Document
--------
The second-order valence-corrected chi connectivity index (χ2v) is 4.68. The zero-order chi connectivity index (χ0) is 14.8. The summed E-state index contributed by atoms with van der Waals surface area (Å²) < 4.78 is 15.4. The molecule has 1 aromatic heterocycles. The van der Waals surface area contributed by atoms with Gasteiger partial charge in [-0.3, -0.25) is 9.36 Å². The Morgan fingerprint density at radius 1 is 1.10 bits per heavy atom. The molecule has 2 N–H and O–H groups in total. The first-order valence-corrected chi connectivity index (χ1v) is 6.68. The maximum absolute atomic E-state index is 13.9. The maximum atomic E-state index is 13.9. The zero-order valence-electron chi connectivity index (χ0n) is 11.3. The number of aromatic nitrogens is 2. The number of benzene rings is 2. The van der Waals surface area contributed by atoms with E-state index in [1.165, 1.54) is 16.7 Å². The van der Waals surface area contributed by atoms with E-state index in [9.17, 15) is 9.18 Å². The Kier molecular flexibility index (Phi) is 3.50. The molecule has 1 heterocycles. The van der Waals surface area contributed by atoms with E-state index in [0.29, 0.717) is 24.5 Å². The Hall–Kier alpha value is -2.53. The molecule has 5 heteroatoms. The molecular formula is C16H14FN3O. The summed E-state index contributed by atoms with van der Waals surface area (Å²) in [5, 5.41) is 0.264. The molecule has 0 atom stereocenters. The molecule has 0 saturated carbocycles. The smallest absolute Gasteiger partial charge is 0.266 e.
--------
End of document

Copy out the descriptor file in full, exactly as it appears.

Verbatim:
The second-order valence-corrected chi connectivity index (χ2v) is 4.68. The zero-order chi connectivity index (χ0) is 14.8. The summed E-state index contributed by atoms with van der Waals surface area (Å²) < 4.78 is 15.4. The molecule has 1 aromatic heterocycles. The van der Waals surface area contributed by atoms with Gasteiger partial charge in [-0.3, -0.25) is 9.36 Å². The Morgan fingerprint density at radius 1 is 1.10 bits per heavy atom. The molecule has 2 N–H and O–H groups in total. The first-order valence-corrected chi connectivity index (χ1v) is 6.68. The maximum absolute atomic E-state index is 13.9. The maximum atomic E-state index is 13.9. The zero-order valence-electron chi connectivity index (χ0n) is 11.3. The number of aromatic nitrogens is 2. The number of benzene rings is 2. The van der Waals surface area contributed by atoms with E-state index in [1.165, 1.54) is 16.7 Å². The van der Waals surface area contributed by atoms with E-state index in [9.17, 15) is 9.18 Å². The Kier molecular flexibility index (Phi) is 3.50. The molecule has 1 heterocycles. The van der Waals surface area contributed by atoms with E-state index in [0.29, 0.717) is 24.5 Å². The Hall–Kier alpha value is -2.53. The molecule has 5 heteroatoms. The molecular formula is C16H14FN3O. The summed E-state index contributed by atoms with van der Waals surface area (Å²) in [5, 5.41) is 0.264. The molecule has 0 atom stereocenters. The molecule has 0 saturated carbocycles. The smallest absolute Gasteiger partial charge is 0.266 e.